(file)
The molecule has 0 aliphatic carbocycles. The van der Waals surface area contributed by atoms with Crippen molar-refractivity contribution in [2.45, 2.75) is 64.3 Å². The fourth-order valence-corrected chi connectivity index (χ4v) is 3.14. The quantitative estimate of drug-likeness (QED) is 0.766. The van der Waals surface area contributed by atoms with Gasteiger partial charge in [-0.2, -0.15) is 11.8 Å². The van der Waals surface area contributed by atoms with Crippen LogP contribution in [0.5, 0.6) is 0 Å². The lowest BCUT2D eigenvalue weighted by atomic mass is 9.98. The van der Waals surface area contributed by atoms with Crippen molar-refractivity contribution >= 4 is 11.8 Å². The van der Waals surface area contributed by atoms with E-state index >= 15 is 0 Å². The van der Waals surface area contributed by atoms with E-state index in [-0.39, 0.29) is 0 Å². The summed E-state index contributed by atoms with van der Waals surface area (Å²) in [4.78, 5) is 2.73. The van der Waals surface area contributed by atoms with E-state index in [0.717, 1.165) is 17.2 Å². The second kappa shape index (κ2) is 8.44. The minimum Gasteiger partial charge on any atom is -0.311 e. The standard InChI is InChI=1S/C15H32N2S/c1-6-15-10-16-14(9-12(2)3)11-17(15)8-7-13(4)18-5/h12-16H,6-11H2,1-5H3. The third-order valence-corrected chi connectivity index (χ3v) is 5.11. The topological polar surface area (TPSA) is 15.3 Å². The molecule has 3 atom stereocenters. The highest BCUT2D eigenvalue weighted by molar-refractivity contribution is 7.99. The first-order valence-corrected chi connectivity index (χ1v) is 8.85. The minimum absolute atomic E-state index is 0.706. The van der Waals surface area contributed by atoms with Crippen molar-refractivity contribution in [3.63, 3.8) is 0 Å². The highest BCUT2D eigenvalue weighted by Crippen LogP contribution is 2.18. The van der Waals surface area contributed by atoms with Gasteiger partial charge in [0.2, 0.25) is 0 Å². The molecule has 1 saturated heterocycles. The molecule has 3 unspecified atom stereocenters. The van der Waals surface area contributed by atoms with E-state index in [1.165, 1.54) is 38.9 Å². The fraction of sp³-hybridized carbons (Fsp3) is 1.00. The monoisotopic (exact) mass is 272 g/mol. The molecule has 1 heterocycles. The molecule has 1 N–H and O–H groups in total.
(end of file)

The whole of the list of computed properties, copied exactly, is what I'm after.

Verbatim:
The molecule has 0 aliphatic carbocycles. The van der Waals surface area contributed by atoms with Crippen molar-refractivity contribution in [2.45, 2.75) is 64.3 Å². The fourth-order valence-corrected chi connectivity index (χ4v) is 3.14. The quantitative estimate of drug-likeness (QED) is 0.766. The van der Waals surface area contributed by atoms with Gasteiger partial charge in [-0.2, -0.15) is 11.8 Å². The van der Waals surface area contributed by atoms with Crippen LogP contribution in [0.5, 0.6) is 0 Å². The lowest BCUT2D eigenvalue weighted by atomic mass is 9.98. The van der Waals surface area contributed by atoms with Crippen molar-refractivity contribution >= 4 is 11.8 Å². The van der Waals surface area contributed by atoms with E-state index >= 15 is 0 Å². The van der Waals surface area contributed by atoms with E-state index in [-0.39, 0.29) is 0 Å². The summed E-state index contributed by atoms with van der Waals surface area (Å²) in [4.78, 5) is 2.73. The van der Waals surface area contributed by atoms with E-state index in [0.717, 1.165) is 17.2 Å². The second kappa shape index (κ2) is 8.44. The minimum Gasteiger partial charge on any atom is -0.311 e. The standard InChI is InChI=1S/C15H32N2S/c1-6-15-10-16-14(9-12(2)3)11-17(15)8-7-13(4)18-5/h12-16H,6-11H2,1-5H3. The third-order valence-corrected chi connectivity index (χ3v) is 5.11. The topological polar surface area (TPSA) is 15.3 Å². The molecule has 3 atom stereocenters. The highest BCUT2D eigenvalue weighted by molar-refractivity contribution is 7.99. The first-order valence-corrected chi connectivity index (χ1v) is 8.85. The minimum absolute atomic E-state index is 0.706. The van der Waals surface area contributed by atoms with Crippen molar-refractivity contribution in [3.63, 3.8) is 0 Å². The highest BCUT2D eigenvalue weighted by Crippen LogP contribution is 2.18. The van der Waals surface area contributed by atoms with Gasteiger partial charge in [0.2, 0.25) is 0 Å². The molecule has 1 saturated heterocycles. The molecule has 3 unspecified atom stereocenters. The van der Waals surface area contributed by atoms with E-state index in [1.165, 1.54) is 38.9 Å². The fraction of sp³-hybridized carbons (Fsp3) is 1.00. The monoisotopic (exact) mass is 272 g/mol. The molecule has 1 heterocycles. The molecule has 1 N–H and O–H groups in total.